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Russia preview - F1 drivers keen to tackle 'awesome' Sochi

09 Oct 2014

After months of anticipation, Formula One racing arrives in Russia for the first time this weekend, with the brand-new Sochi Autodrom - the only racing circuit in the world to be located in an Olympic venue - playing host to the teams and drivers.

There is a great sense of excitement from within the paddock about the new race, though it goes without saying that everyone’s thoughts also remain with Marussia’s Jules Bianchi, who remains in hospital in Japan following his serious crash at Suzuka last weekend, with no news yet as to whether Marussia will field a car in his stead in Russia.

Speaking about the new Sochi track, Bernie Ecclestone says: “A lot has changed since the last time I was here. I am seeing some fantastic results. This will be one of the most sensational Grand Prix races. No one has ever built a racing track like the one in Sochi. I just can’t wait.”

Four-time world champion Sebastian Vettel is the only driver with experience of the track, having completed a few demonstration laps in a road car back in August. “It’s a big honour to be the first Formula One driver to test the track,” he said. “Having driven a couple of laps of this awesome circuit, I can already see that it will be interesting to drive a F1 car here. The infrastructure I’ve seen has really impressed me as well.”

Other drivers have been getting up to speed with the new circuit on their respective simulators, and most have been pleasantly surprised by what they encountered. “It didn’t look very sexy from the outside but it actually seems to be really good fun,” says Lotus’s Romain Grosjean.

“There’s a great mix of corners and some good high-speed areas too. What the simulator does is let you speed up this process and make initial decisions about car set-up and so on. What the simulator can’t do for a new circuit is give a precise idea of the grip levels you will find as it’s a surface we’ve never raced on before. With any new surface, we’d expect the grip levels to change over the course of the weekend, so that will be part of the challenge. We all face the same challenge, but there is an element of how good the driver and team are at quickly getting a handle on the track.”

Mercedes team mates Lewis Hamilton and Nico Rosberg will inevitably start as favourites, with the Briton looking for his fourth consecutive victory having opened his drivers’ championship advantage to 10-points over the German with victory in Japan. But for the home crowd, the focus will be on following the fortunes of newly-announced 2015 Red Bull racer Daniil Kvyat in his Toro Rosso. “I’m very excited to race in Russia when I will finally get to perform in front of my home crowd, so that makes it a very important weekend,” he says. “I’m sure feeling all that extra support will be a big boost when I’m on track. It’s definitely a historic moment and I hope everyone will enjoy the Grand Prix.”

The locals will also be able to cheer on a second Russian, as Sauber test driver Sergey Sirotkin will participate in the first free practice session on Friday morning. It will be the 19-year-old's debut outing on a Grand Prix weekend, though he tested the 2014 Sauber in Bahrain back in April.

Team principal Monisha Kaltenborn says: "In the World Series by Renault, Sergey had a difficult start to the season with many technical problems, but in the meantime he was able to recover and to win the race in Moscow. We decided that this is the right time to give Sergey this chance."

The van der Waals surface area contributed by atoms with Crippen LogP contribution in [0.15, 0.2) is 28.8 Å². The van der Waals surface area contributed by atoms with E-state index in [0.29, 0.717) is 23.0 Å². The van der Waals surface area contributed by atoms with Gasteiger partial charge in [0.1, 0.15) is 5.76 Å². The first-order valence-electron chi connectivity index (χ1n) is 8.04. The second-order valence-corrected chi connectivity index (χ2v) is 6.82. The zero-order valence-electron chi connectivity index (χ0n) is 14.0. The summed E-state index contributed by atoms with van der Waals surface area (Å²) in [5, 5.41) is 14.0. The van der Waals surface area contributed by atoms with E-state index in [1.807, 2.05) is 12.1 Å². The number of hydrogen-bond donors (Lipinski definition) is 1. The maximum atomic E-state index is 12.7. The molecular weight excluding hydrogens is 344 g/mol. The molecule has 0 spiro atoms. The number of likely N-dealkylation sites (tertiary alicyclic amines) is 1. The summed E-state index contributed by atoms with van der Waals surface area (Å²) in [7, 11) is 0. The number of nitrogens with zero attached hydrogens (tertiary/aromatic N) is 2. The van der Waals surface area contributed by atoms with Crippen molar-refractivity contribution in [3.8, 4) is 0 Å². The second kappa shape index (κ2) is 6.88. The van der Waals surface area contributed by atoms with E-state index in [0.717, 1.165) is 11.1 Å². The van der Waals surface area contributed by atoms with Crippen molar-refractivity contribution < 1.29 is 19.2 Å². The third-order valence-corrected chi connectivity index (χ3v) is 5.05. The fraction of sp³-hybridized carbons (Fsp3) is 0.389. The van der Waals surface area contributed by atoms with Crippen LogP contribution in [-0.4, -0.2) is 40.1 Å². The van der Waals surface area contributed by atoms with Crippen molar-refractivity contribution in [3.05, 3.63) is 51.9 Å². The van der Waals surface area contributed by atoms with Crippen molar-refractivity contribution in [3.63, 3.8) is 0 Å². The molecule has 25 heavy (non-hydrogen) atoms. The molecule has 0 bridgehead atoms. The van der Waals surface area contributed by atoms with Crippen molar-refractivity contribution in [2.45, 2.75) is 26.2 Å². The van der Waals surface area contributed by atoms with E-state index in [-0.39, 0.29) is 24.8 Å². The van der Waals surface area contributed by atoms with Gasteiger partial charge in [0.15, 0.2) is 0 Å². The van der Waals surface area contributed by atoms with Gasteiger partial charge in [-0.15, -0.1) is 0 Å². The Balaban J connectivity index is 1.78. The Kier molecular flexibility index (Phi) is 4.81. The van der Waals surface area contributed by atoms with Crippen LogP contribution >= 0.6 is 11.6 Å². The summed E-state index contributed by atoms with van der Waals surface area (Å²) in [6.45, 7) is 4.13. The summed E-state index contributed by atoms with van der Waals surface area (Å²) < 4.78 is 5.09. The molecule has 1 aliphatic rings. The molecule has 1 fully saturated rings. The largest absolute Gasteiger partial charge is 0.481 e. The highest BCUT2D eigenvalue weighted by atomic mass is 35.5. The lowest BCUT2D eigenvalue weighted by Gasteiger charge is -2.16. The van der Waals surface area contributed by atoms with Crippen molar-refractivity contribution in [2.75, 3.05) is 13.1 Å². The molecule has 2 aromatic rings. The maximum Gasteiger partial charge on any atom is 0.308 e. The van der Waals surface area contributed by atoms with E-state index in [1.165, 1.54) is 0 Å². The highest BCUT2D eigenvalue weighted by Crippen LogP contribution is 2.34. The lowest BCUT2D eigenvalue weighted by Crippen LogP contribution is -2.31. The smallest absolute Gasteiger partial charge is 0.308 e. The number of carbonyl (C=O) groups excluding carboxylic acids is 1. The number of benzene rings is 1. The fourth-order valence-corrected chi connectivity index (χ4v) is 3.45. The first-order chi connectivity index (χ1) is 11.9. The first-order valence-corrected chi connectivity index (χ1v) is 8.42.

Sochi Autodrom is 5.848 kilometres long, runs clockwise and is a medium-speed circuit with a variety of different corners, including one left-hander that has been inspired by the long triple-apex Turn 8 at Istanbul Park, which takes an enormous amount of energy out of the front-right tyre. In total there are 12 right and six left-hand corners, with a 650-metre straight between the first and second turns, on which the cars are expected to hit a top speed of around 320 km/h. The average lap speed around the Hermann Tilke-designed circuit is expected to be in the region of 215 km/h.

Though there is little pre-event data, Pirelli have carried out advanced computer simulations in collaboration with the teams to prepare for the demands of the new venue and predict the likely strategies. As a result, they are bringing the white-marked medium and yellow-marked soft compound tyres, a combination last seen in Belgium.

“From a tyre perspective it should be an interesting challenge,” says Pirelli’s motorsport director Paul Hembery. “We’ve got a wide variety of corners that should test every aspect of performance. As has been the case at every grand prix this year, we’re aiming for between two and three pit stops per race and the nomination we have made reflects this.

“In terms of overall tyre energy demands, Russia is somewhere in the middle, and measurements also indicate low-abrasion asphalt. Regarding the weather, initial forecasts suggest that conditions will be temperate. Going to a new circuit is always exciting and it’s only when we get there that we will have a complete idea of what to expect, so the work done in free practice will be particularly important for everyone.”

The track features two DRS zones, the first of which is between Turns 1 and 2 with the detection point prior to Turn 1 and the second between turns 10 and 12 with the detection immediately before Turn 10.

The coastal city of Sochi is proud to boast around 200 days of sunshine a year and, true to form, it is forecast to be dry and sunny all weekend, with the ambient temperature expected to rise as high as 23 degrees Celsius on Sunday.

The race will run over 53 laps, or 309.745 kilometres (192.475 miles). It starts at 1500 hours local time, which is four hours ahead of GMT.